Nearly four years after medical marijuana was legalized in Massachusetts, Boston's first medical marijuana dispensary opened Wednesday on Milk Street where downtown morphs into the financial district

There is no sign outside. Only a green awning that reads "21 Milk Street".

21 Milk Street – the seventh dispensary to open in the state – is run by Patriot Care, which also owns another facility in Lowell.  

In a public statement, Patriot Care said that they will offer a “variety of product formats and formulations…including cured leaf from numerous strains, infused edible products, and concentrates.” 

The dispensary will also offer a delivery service once, “the patient registration process and patient consultation have been completed on site.” 

Patriot Care is a subsidiary of Columbia Care, which sells medical marijuana in five other states. Columbia Care CEO Nicholas Vita was on hand at the kick off, saying: “The opening of the Boston location is really an amazing development for the company and for the country. Because this is a highly regulated medically focused program where patients are going to be able to buy pharmaceutical grade products.” 

In February, Fortune magazine estimated the annual sale of medical marijuana to be worth at least $6.7 billion.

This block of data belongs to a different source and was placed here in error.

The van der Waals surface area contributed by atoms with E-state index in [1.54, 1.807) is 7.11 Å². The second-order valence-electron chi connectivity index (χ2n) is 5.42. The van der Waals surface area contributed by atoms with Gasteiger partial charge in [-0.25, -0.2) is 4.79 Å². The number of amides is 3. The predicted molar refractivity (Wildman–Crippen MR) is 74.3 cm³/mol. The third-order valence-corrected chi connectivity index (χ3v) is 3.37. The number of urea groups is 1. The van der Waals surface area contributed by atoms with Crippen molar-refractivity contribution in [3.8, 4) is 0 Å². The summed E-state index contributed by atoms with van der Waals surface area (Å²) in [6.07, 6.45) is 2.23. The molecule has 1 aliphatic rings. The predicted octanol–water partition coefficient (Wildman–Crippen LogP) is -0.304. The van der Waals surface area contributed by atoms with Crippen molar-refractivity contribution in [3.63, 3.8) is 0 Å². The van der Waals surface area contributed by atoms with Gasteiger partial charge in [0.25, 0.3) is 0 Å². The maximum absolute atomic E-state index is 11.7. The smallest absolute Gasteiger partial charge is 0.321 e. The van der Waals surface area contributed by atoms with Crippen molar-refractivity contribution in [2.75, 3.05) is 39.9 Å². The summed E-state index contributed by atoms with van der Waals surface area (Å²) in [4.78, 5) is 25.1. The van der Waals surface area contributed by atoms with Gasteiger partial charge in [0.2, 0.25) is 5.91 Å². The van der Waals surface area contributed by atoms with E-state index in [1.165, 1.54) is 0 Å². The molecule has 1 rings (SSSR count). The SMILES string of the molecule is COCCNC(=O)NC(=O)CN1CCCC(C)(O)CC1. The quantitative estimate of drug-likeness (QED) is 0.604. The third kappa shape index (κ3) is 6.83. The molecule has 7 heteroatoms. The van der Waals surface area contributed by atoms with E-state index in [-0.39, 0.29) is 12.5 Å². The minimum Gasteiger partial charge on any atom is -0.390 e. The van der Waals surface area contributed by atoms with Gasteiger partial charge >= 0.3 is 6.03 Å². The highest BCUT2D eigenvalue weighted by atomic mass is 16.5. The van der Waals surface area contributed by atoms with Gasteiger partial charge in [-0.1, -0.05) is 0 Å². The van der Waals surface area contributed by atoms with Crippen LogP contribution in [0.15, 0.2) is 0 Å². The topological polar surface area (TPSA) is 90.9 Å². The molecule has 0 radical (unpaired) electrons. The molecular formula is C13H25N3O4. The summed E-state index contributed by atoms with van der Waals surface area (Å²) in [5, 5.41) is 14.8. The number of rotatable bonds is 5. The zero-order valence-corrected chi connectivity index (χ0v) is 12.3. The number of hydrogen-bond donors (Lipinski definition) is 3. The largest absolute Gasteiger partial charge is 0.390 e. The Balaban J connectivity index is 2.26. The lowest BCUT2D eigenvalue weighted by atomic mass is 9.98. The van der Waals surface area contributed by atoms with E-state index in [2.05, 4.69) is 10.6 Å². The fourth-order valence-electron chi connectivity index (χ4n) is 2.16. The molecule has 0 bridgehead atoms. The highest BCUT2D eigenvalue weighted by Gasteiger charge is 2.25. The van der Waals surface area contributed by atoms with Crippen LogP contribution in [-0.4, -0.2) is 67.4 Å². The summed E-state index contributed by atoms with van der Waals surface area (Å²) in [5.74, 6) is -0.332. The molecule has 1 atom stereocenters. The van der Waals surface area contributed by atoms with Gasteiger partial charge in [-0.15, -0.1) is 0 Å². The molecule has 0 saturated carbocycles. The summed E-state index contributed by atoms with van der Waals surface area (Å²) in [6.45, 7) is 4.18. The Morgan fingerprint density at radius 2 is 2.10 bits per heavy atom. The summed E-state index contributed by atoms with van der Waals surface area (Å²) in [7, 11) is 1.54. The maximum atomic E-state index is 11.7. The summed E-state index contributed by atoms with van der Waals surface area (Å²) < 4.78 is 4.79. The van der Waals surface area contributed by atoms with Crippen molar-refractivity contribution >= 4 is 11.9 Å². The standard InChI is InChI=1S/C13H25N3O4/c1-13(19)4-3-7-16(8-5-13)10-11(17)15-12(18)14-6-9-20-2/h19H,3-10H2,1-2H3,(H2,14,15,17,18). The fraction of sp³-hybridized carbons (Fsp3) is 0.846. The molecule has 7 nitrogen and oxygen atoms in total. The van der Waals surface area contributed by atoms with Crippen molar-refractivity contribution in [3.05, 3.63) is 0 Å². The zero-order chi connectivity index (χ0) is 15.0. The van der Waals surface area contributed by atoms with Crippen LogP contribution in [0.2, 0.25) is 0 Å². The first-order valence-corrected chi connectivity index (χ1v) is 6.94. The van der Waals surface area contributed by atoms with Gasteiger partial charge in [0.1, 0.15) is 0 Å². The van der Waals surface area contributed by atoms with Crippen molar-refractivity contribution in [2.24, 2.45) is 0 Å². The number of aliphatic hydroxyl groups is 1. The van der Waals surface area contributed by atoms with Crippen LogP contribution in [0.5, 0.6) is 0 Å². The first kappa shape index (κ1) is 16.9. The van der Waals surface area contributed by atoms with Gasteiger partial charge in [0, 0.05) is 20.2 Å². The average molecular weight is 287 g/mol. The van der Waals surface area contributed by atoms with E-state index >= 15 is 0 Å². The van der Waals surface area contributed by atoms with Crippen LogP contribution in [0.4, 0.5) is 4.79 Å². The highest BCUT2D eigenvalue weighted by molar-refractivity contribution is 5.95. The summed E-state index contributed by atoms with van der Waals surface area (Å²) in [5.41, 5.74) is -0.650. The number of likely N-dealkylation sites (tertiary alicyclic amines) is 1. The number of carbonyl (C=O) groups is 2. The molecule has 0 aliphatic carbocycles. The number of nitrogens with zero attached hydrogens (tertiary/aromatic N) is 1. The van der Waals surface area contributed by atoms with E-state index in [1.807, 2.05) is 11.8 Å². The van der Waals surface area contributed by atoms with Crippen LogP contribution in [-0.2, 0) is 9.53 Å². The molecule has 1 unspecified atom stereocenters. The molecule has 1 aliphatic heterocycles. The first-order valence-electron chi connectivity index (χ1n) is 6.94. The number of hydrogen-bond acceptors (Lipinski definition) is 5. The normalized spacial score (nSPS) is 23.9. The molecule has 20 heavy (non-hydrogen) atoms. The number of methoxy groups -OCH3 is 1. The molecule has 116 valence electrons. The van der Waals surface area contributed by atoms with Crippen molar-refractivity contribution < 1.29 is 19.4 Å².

Noting the difficulties necessary to get the proper licensing for the dispensary, Patriot Care CEO Robert Mayerson detailed his approach: “We went through the process first to get the conditional use permit which would allow us to be in this location and in this facility. That involved a lot of education, meeting with stakeholders, whether its community leaders, government officials, or neighborhood groups. We met with everybody and anybody who wanted to meet with us to talk about what we are all about...It was a multi-step process and we’re so gratified today to be here to start serving patients in Boston."

Some neighboring businesses have worried that a pot distributor would bring drug dealing back to the area. But, Michael Killory of Ogawa Coffee expects the dispensary could actually bring in more customers.   

“Do I think [the dispensary] is going to make large impact here at the coffee shop? I don't think so, but I do think that generally it is positive for the local businesses around the area,” Killroy said.  

In hopes that the Marijuana Legalization Initiative passes on this year’s ballot, at least one passerby, Drew Guzowski of the North End, is looking forward to the possibility that he and his coworkers might be able to visit the dispensary due its proximity to their office.  

“I mean we’re all young guys. I almost feel like there’s a generational gap that exists so if you’re someone who’s super old school and really drank the Kool-Aid maybe you wouldn’t like it but I work with a bunch of people under 40 so we’re all joking around about stopping here after work and going home," Guzowski said.

However, Patriot Care is clea that they will not be supplying recreational marijuana if the ballot measure is passed.  

Open seven days a week, Patriot Care expects to serve more than a hundred patients each day.